Change is good, but it isn’t easy. It takes a toll on the body. It creates stress and causes anxiety, unrest, sickness and disruption in sleep. A favorite blanket and deep-tissue massage are my ways to find comfort, but it’s yoga that’s been getting me through the past few months.

I first started practicing yoga when I lived in New York, in tiny, people-packed studios on the Upper East Side and in Union Square. I chose Bikram, sweating out city stress and anxiety for 90 minutes.

When I returned to Newark, I was struggling with the transition until I found a local studio that offered a series of Vinyasa classes. In that studio I began a new pattern, tapping into the existing principles I learned in New York. Although my regular practice reconnected me with old friends from high school, it also gave me the opportunity to reconnect with myself.

To me, every yoga studio feels the same. Sure, every room has a slightly different design. The lighting varies, and there can be a range of aromas. Every practice has its own set of teachers. But the feeling I have during a class is always the same.

Yoga is a common denominator, no matter what state, city or country you are in. A good class offers the chance to tap into your inner state. And no matter how far you travel, that always comes with you.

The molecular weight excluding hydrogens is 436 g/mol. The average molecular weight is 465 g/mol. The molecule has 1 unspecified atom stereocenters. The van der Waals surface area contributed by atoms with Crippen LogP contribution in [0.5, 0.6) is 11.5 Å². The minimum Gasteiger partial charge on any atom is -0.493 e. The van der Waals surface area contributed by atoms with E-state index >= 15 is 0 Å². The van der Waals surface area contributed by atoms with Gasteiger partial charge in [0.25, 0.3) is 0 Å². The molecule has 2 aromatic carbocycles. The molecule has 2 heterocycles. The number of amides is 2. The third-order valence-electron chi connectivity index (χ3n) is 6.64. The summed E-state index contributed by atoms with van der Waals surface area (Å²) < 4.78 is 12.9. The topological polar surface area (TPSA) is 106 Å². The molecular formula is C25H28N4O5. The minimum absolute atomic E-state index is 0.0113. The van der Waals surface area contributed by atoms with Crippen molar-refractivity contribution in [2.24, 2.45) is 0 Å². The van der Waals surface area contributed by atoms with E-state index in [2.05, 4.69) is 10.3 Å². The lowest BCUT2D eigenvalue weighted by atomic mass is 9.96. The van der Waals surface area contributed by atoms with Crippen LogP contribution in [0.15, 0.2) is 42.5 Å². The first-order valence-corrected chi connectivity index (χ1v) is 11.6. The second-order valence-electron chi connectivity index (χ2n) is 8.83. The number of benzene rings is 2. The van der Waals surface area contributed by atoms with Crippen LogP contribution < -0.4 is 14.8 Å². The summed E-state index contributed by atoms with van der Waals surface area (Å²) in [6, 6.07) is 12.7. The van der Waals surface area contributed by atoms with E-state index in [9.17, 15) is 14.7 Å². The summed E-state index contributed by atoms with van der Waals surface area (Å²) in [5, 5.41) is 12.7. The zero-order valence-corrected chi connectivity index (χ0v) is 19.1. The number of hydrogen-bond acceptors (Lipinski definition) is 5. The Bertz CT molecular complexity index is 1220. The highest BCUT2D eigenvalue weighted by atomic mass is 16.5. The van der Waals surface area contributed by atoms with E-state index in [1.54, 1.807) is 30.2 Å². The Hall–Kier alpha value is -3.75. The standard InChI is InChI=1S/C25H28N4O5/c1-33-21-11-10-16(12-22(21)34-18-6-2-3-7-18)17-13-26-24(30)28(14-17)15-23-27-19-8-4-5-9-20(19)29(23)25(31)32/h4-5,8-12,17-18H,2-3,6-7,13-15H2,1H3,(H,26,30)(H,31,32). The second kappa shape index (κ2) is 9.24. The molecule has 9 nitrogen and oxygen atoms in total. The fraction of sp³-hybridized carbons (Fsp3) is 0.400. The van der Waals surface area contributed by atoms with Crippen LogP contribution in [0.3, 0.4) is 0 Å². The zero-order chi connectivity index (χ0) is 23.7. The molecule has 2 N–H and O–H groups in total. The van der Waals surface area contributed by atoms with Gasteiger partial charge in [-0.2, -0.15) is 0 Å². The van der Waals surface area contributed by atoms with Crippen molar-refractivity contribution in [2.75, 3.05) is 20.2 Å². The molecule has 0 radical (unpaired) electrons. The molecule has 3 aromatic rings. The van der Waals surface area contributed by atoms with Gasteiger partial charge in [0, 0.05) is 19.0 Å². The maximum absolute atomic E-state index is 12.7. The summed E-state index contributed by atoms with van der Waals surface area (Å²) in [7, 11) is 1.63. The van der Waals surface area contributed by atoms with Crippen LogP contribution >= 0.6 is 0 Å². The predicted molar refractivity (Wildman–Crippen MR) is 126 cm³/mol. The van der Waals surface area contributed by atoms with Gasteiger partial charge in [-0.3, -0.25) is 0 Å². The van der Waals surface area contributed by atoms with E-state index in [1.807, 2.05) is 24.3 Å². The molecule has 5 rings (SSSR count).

I eventually got to the point where I was practicing at least three times a week in Newark. As other yogis will tell you, the challenge is to get to a point in a posture where you are comfortable and then go beyond that.

Push boundaries. Build strength. A new city or a big change can be like a yoga pose. It might not feel right at first. It may hurt or be uncomfortable. But with practice and time, it feels like second nature.

I was just getting myself into the swing of things in Newark before I decided to stir everything up again. Now, in Aspen, I have an entirely new set of postures to learn. Recently, I went to a stretch yoga class, the goal of which is to increase awareness and flexibility.

With classes like these, I am laying a foundation for what’s ahead – a foundation of patience, openness and understanding. A mountain town is quite the opposite of a major metropolis, but I know that, with yoga as a helping hand, I will eventually fit right in.

I just have to keep pushing forward and deeper into this new state of being.

Read More:
6 Yoga Poses To Drive Away Depression
18 Yoga Poses For Mind And Body
Yoga For Beginners

Dulcy Gregory is a freelance writer based in Aspen, Colorado, with a knack for balancing creativity and organization. She learned everything there is to know about spas, well-being and how to live (and travel) well in six years of work for one of the world’s largest spa and wellness media companies, SpaFinder Wellness. Believing in writing as both a personal and professional passion, Dulcy enrolled in and graduated from a Master’s degree program in Creative Writing at the New School in 2012. She is an avid Vinyasa yoga student and considers kale one of the best foods on the planet. Follow Dulcy on her blog, D.A.G.